Carnegie Mellon spinoff receives funding to commercialize transit app

U.S. Department of Transportation approves SBIR support for crowdsourced transit info

Blog Entry June 26, 2012
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Tiramisu Transit LLC, a Carnegie Mellon University spinoff, has received Small Business Innovation Research (SBIR) Phase I funding from the U.S. Department of Transportation (U.S. DOT) to commercialize Tiramisu, the smartphone application that enables transit riders to create real-time information about bus schedules and seating.

 

The $102,000 award, through the U.S. DOT's Federal Transit Administration and its Research and Innovative Technology Administration, will be used to identify sustainable business models for crowd-sourced transit information systems.

 

Tiramisu has been in use in Pittsburgh since the summer of 2011 and is available for iPhone and Android phones. Thus far, users have recorded more than 30,000 trips on Port Authority of Allegheny County buses and trains.

 

Tiramisu—literally, Italian for "pick me up"—was developed by researchers in the Rehabilitation Engineering Research Center on Accessible Public Transportation (RERC-APT), supported in part by CMU's Traffic21 initiative. It currently works only for the Port Authority and CMU systems, but the software architecture is designed so that it can be deployed to other transit systems. The team will be adding another region soon.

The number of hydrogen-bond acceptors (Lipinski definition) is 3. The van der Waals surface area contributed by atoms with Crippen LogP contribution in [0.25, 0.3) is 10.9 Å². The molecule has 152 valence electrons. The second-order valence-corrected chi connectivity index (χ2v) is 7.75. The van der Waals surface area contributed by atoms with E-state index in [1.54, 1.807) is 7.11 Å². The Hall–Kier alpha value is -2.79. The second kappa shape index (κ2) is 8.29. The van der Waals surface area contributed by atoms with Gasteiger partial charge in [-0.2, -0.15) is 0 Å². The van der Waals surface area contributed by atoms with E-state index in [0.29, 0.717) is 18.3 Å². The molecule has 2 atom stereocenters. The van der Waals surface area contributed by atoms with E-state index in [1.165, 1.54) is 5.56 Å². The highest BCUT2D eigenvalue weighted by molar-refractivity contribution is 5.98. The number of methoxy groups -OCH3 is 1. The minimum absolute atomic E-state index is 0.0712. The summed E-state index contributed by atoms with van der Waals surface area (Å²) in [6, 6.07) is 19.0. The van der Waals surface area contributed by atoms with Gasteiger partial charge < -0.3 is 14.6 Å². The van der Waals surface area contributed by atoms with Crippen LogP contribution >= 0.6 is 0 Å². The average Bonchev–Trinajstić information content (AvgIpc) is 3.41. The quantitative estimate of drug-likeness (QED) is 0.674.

Even before a user boards a vehicle, Tiramisu displays the nearest stops and a list of buses or light-rail vehicles that are scheduled to arrive. The list includes arrival times, based either on real-time reports from current riders, from historic data or from the transit service schedule. Once aboard, the user indicates whether many, few or no seats are available and then presses a button, causing the phone to share its ongoing GPS trace with the Tiramisu server. Tiramisu also can be used to report problems, positive experiences and suggestions.

 

The Tiramisu team is led by Aaron Steinfeld, co-director of RERC-APT and senior systems scientist in the Robotics Institute; Anthony Tomasic, senior systems scientist in the Institute for Software Research; and John Zimmerman, associate professor in the Human-Computer Interaction Institute and the School of Design.

 

 

Source: Carnegie Mellon University

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